Nasal Fracture ?>

Nasal Fracture

Nasal Fracture

Nasal fractures seen in participants of athletic activities occur as a result of direct blows in contact sports and as a result of falls. The nasal bones are the most commonly fractured bony structures of the maxillofacial complex.1, 2, 3, 4, 5

The nasal bone’s protruding position coupled with its relative lack of support predisposes it to fracture. Prompt appropriate treatment prevents functional and cosmetic changes. Because of the nose’s central location and proximity to important structures, the clinician should carefully search for other facial injuries in the presence of facial fractures.

For excellent patient education resources, visit eMedicine’s Breaks, Fractures, and Dislocations Center, Sports Injury Center, and Back, Neck, and Head Injury Center. Also, see eMedicine’s patient education articles, Facial Fracture and Broken Nose.

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Initial Evaluation and Management of Maxillofacial Injuries
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Nasal fractures occur nearly twice as often in males as in females. Athletic injuries and interpersonal altercations account for the greatest proportion of causes. Less common causes include falls and motor vehicle accidents.

In a retrospective study, Erdmann et al investigated the medical records of 437 patients with 929 facial fractures.3 These authors noted that the most common etiology of facial trauma was assault (36%), followed by motor vehicle collision (MVC, 32%), falls (18%), sports (11%), occupations (3%), and gunshot wounds (2%). Of the facial fractures sustained, the most common fracture type was nasal bone fracture.3

In a retrospective study of Brazilian children aged 5-17 years, Cavalcanti and Melo found that facial injuries were most frequent in males (78.1%; 3-fold more common than in females) aged 13-17 years (60.9%), and the most common causes of these injuries were falls (37.9%) and traffic accidents (21.1%).1 Of the facial injuries, nasal fractures were also most common (51.3%), followed by the zygomatic-orbital complex (25.4%).
Functional Anatomy

The lay term nose consists of bone and cartilage. The nasal septum, a commonly injured structure, consists of the vomer, the perpendicular plate of the ethmoid, and the quadrangular cartilage. Paired protrusions from the frontal bones and the ascending processes of the maxilla complete the bony component. The upper lateral and lower lateral cartilages, as well as the cartilaginous septum, compose the nonbony portion.

The blood supply occurs via branches of the ophthalmic artery, the ethmoidal and dorsal arteries, the facial artery, the nasopalatine, the sphenopalatine, and the greater palatine arteries. Sensation results from many small nerve branches; the external surface superiorly receives sensation from the supratrochlear and infratrochlear nerves, and the inferior portion receives sensation from branches of the infraorbital and anterior ethmoidal nerves. Internally, sensation is supplied by branches of the anterior ethmoidal ganglion and the sphenopalatine ganglion.

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Sport-Specific Biomechanics

Any force directed to the mid face, either frontally or laterally, can disrupt the nasal anatomy, causing bony or cartilaginous injury. Frontally directed forces must be greater than normal to cause bony injury because the upper and lower lateral cartilages absorb a great deal of impact.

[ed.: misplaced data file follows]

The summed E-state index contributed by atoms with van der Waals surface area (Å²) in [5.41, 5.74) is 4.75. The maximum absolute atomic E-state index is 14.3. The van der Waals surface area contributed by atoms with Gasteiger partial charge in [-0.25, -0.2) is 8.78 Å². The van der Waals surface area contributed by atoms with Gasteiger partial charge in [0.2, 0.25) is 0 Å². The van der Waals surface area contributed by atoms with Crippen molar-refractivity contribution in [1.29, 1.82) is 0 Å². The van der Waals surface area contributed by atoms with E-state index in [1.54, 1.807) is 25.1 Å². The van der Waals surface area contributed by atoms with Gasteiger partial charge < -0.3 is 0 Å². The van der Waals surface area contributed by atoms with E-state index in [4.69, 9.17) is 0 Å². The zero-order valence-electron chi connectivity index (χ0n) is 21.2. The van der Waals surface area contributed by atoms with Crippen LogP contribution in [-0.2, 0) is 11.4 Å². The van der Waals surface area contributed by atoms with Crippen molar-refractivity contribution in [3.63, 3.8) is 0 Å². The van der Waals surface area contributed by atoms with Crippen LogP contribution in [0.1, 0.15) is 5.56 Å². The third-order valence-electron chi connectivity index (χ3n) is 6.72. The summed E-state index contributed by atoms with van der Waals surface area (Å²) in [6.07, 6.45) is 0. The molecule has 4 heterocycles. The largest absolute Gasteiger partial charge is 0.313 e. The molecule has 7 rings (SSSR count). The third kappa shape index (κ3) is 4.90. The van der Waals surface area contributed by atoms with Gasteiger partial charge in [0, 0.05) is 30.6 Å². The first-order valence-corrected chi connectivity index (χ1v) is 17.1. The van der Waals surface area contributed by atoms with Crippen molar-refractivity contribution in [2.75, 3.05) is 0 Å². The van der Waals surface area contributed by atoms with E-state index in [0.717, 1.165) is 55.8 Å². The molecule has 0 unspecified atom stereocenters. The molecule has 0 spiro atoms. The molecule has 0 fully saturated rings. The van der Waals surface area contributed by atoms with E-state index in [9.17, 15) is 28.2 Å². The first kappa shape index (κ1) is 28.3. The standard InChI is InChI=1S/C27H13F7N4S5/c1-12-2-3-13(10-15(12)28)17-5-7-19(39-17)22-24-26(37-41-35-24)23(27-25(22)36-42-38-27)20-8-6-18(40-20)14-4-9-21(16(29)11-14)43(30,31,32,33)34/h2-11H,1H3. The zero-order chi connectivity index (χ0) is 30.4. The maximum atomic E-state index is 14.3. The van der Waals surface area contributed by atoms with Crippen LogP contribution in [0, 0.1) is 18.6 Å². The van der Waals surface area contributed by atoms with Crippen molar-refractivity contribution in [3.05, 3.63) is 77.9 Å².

Children are more likely to sustain cartilaginous injury for a variety of reasons. This is mainly because children have a greater proportion of cartilage to bone, and the cartilage provides increased protection from fracture. Children’s bones are also more elastic than adults’ bones. This explains the increased incidence of greenstick fractures in children (fracture without displacement).

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Any history of a fall or force directed toward the mid face should alert the clinician of a possible nasal fracture.
The clinician should obtain details of the injury, including the mechanism and location of injury as well as the direction of force. These details allow estimation of its severity.4, 5, 6, 7

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Initial Evaluation of the Trauma Patient
In cases of nasal fracture, there is evidence of trauma to the mid face. Often, deformity of the nose provides the greatest clue. Other signs include swelling, skin laceration, ecchymosis, epistaxis (bleeding from within the nose), and cerebrospinal fluid (CSF) rhinorrhea. Epistaxis implies mucosal disruption; this should increase the clinician’s suspicion for a nasal fracture, including possible nasal septum fracture.
Internal examination
Acute edema may hide deformities; however, a careful search for intranasal injury must take place.
Adequate lighting must be available, and the patient should be placed in a comfortable, slightly reclined position. Bleeding can be controlled with topical cotton pledgets soaked in vasoconstrictors, such as 0.25% phenylephrine (Neo-Synephrine [Bayer HealthCare, Morristown, NJ] is also available as a spray) or 4% cocaine, which also provides anesthesia. Retained blood clots should be removed with suctioning or swabbing.
The clinician should search for any deformity or septal hematoma; however, septal deviation does not automatically determine fracture. An estimated 33-50% of the population normally has a septal defect.
Manipulation: A cotton-tipped swab should be placed in each naris up to the septum to check for deformity and mobility.

See History, above.

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